Chapter 5: Affordable internet access

Fresno Housing Authority

True digital inclusion requires “affordable, robust broadband internet service” without having to leave home. Users should have access to sufficient bandwidth to manage the full range of normal online applications and tasks, including K-12 and post-secondary schoolwork, job search, health record access, online banking and commerce, social media and reasonable access to entertainment sources, at home. This means the ability to use the internet via desktop or laptop, not just a smartphone, and to do so without oppressive data caps. Households should be able to maintain this quality of broadband access at a cost they can manage without undue financial hardship.

These modest standards are very difficult to meet with commercial ISP service. In most U.S. communities where broadband is readily available, a basic home internet account (cable or DSL) costs between $55 and $85 a month.29 This is clearly beyond the financial reach of many lower-income households. According to the U.S. Census American Community Survey, only 51% of U.S. households with incomes below $20,000 had home broadband subscriptions (including mobile data plans) in 2017, compared to more than 90% of those with incomes above $75,000.30

Helping community members to get internet access at a cost they can afford is probably the most challenging digital inclusion goal a community can undertake. Local digital inclusion programs have responded to this challenge in dozens of ways, any of which may provide a useful example for your efforts. Generally they fall into the following broad categories:

  • Helping eligible community members to find and sign up for discount Internet programs, where that’s possible;
  • Providing free public access computers and Wi-Fi access inside public facilities; and
  • “Community networking,” including
    • Free Wi-Fi access in public spaces
    • On-commercial, free or affordable networks serving specific groups of community members, like tenants in a particular public housing estate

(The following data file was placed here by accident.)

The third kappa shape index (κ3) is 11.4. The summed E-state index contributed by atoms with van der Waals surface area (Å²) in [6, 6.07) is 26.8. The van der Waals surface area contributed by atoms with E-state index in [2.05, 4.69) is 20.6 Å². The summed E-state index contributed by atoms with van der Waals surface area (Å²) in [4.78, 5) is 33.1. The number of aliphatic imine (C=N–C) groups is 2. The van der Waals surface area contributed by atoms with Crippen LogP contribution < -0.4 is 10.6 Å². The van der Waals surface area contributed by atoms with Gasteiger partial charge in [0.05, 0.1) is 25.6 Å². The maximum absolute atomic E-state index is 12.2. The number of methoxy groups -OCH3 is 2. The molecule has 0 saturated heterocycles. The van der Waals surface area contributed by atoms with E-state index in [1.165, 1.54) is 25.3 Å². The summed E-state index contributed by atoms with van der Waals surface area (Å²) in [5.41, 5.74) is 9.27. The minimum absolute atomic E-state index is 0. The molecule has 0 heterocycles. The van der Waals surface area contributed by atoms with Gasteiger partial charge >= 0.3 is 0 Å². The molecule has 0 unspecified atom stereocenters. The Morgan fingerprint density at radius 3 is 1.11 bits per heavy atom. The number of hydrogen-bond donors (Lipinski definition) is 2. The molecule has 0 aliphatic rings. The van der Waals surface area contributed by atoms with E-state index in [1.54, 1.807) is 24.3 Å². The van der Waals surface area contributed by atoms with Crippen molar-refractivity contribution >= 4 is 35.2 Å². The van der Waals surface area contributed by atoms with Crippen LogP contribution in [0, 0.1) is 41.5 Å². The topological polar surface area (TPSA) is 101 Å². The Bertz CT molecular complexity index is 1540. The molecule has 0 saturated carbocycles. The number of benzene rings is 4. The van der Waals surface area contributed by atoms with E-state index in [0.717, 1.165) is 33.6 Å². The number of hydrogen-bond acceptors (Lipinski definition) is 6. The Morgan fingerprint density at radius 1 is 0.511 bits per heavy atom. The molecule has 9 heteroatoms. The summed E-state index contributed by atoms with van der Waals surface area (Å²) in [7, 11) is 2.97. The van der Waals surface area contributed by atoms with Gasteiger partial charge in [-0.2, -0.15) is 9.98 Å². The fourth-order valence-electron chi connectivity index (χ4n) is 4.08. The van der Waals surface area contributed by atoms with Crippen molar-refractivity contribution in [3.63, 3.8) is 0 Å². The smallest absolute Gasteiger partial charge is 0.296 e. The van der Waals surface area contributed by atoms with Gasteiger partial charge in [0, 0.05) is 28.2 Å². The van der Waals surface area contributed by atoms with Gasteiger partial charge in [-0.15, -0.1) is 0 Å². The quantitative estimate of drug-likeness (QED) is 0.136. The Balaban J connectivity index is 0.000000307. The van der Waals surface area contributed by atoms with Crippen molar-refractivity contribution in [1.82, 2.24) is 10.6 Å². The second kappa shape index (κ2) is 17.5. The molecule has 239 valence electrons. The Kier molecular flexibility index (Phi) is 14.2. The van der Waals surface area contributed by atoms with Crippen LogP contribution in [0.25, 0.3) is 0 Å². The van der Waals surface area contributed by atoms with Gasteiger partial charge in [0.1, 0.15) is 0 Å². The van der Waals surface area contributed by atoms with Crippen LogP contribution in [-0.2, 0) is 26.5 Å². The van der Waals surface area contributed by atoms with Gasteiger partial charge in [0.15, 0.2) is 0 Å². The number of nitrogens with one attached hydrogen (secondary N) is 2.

• Large-scale public network initiatives that create new broadband options for entire communities.

    Helping eligible residents sign up for available discount internet services

    AT&T, Comcast, Charter Spectrum, Cox, Altice and some smaller internet service providers currently offer home broadband at discounted rates for certain low-income customers. Eligible groups of consumers vary among the providers, and the offers are, of course, limited to the respective providers’ wireline service areas.

    In addition, Sprint has a program that works with certain local school districts to provides up to 3GB 4G mobile data accounts to low-income students, and two nonprofit resellers, Mobile Citizen and Mobile Beacon, make Sprint 4G mobile data service to income-eligible customers at very affordable rates. Considering students’ needs often go beyond needing 3GB, any solution with a data cap is not ideal but realistically, sometimes it is all that is available.

    Details of these and other discount internet programs can be found in NDIA's Discount Internet Guidebook.31

    Where discounts exist, community digital inclusion programs have found that sign-up assistance can be an effective tool to help some low-income consumers get affordable home connections.

    From NDIA’s Discount Internet Guidebook:

    There are various methods that organizations use to get community members to sign up for discount internet offers. Many of the tactics work in tandem with each other and are not as effective in a siloed method. For example, flyers, leaflets and other signage do not work well alone. They are simply a gateway to getting the word out about the discount internet offers or they reinforce verbal conversations.

    It is very important to meet community members who are in need of these services in trusted spaces. Some examples include:

    • Encourage resident services representatives at housing authorities to talk to their residents about discount internet offers during community events or when new residents move into their housing units.
    • Attend parent/teacher events at schools as a method of reinforcing written materials sent home with students.
    • Speak directly with community members who use public computers in spaces such as the public library or community centers.

    Interpersonal communication is very important at these events. Community members must trust the messenger in order to have a meaningful conversation about low-cost internet offers. Many practitioners stated that simply having a representative from the ISP at community events is not a strong method for acquiring participants in discount-internet offers programs. The discount internet offers are designed to help a specific population and require one-on-one consultation.